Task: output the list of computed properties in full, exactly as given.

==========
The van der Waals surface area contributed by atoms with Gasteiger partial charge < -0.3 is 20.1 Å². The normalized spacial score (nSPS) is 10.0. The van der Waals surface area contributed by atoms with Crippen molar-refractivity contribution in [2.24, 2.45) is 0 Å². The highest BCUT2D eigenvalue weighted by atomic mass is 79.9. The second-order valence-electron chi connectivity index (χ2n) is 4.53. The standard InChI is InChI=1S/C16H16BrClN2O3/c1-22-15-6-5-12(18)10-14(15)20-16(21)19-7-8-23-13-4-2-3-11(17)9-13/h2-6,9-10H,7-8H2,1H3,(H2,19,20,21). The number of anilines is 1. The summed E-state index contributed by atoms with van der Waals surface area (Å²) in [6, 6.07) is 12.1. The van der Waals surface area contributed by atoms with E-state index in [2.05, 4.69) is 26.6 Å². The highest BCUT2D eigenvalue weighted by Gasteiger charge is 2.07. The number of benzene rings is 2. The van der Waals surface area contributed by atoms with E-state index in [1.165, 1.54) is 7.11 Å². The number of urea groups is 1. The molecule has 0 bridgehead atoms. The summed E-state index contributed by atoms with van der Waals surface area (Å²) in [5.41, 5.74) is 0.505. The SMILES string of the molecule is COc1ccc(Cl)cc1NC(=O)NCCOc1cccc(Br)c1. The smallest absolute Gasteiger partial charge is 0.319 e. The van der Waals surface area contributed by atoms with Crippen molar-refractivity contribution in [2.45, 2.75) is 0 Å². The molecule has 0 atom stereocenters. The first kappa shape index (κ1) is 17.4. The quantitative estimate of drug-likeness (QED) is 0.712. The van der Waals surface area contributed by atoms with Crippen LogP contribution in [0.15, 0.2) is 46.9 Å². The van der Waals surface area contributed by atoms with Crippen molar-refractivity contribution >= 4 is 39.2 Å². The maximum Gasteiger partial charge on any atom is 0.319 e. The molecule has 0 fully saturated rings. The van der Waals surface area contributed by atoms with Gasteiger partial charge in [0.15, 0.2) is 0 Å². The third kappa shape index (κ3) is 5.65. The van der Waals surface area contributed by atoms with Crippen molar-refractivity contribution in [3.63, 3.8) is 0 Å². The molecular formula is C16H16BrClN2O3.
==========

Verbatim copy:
The van der Waals surface area contributed by atoms with Gasteiger partial charge < -0.3 is 20.1 Å². The normalized spacial score (nSPS) is 10.0. The van der Waals surface area contributed by atoms with Crippen molar-refractivity contribution in [2.24, 2.45) is 0 Å². The highest BCUT2D eigenvalue weighted by atomic mass is 79.9. The second-order valence-electron chi connectivity index (χ2n) is 4.53. The standard InChI is InChI=1S/C16H16BrClN2O3/c1-22-15-6-5-12(18)10-14(15)20-16(21)19-7-8-23-13-4-2-3-11(17)9-13/h2-6,9-10H,7-8H2,1H3,(H2,19,20,21). The number of anilines is 1. The summed E-state index contributed by atoms with van der Waals surface area (Å²) in [6, 6.07) is 12.1. The van der Waals surface area contributed by atoms with E-state index in [2.05, 4.69) is 26.6 Å². The highest BCUT2D eigenvalue weighted by Gasteiger charge is 2.07. The number of benzene rings is 2. The van der Waals surface area contributed by atoms with E-state index in [1.165, 1.54) is 7.11 Å². The number of urea groups is 1. The molecule has 0 bridgehead atoms. The summed E-state index contributed by atoms with van der Waals surface area (Å²) in [5.41, 5.74) is 0.505. The SMILES string of the molecule is COc1ccc(Cl)cc1NC(=O)NCCOc1cccc(Br)c1. The smallest absolute Gasteiger partial charge is 0.319 e. The van der Waals surface area contributed by atoms with Crippen molar-refractivity contribution in [2.45, 2.75) is 0 Å². The molecule has 0 atom stereocenters. The first kappa shape index (κ1) is 17.4. The quantitative estimate of drug-likeness (QED) is 0.712. The van der Waals surface area contributed by atoms with Crippen LogP contribution in [0.15, 0.2) is 46.9 Å². The van der Waals surface area contributed by atoms with Crippen molar-refractivity contribution >= 4 is 39.2 Å². The maximum Gasteiger partial charge on any atom is 0.319 e. The molecule has 0 fully saturated rings. The van der Waals surface area contributed by atoms with Gasteiger partial charge in [0.15, 0.2) is 0 Å². The third kappa shape index (κ3) is 5.65. The van der Waals surface area contributed by atoms with Crippen molar-refractivity contribution in [3.63, 3.8) is 0 Å². The molecular formula is C16H16BrClN2O3.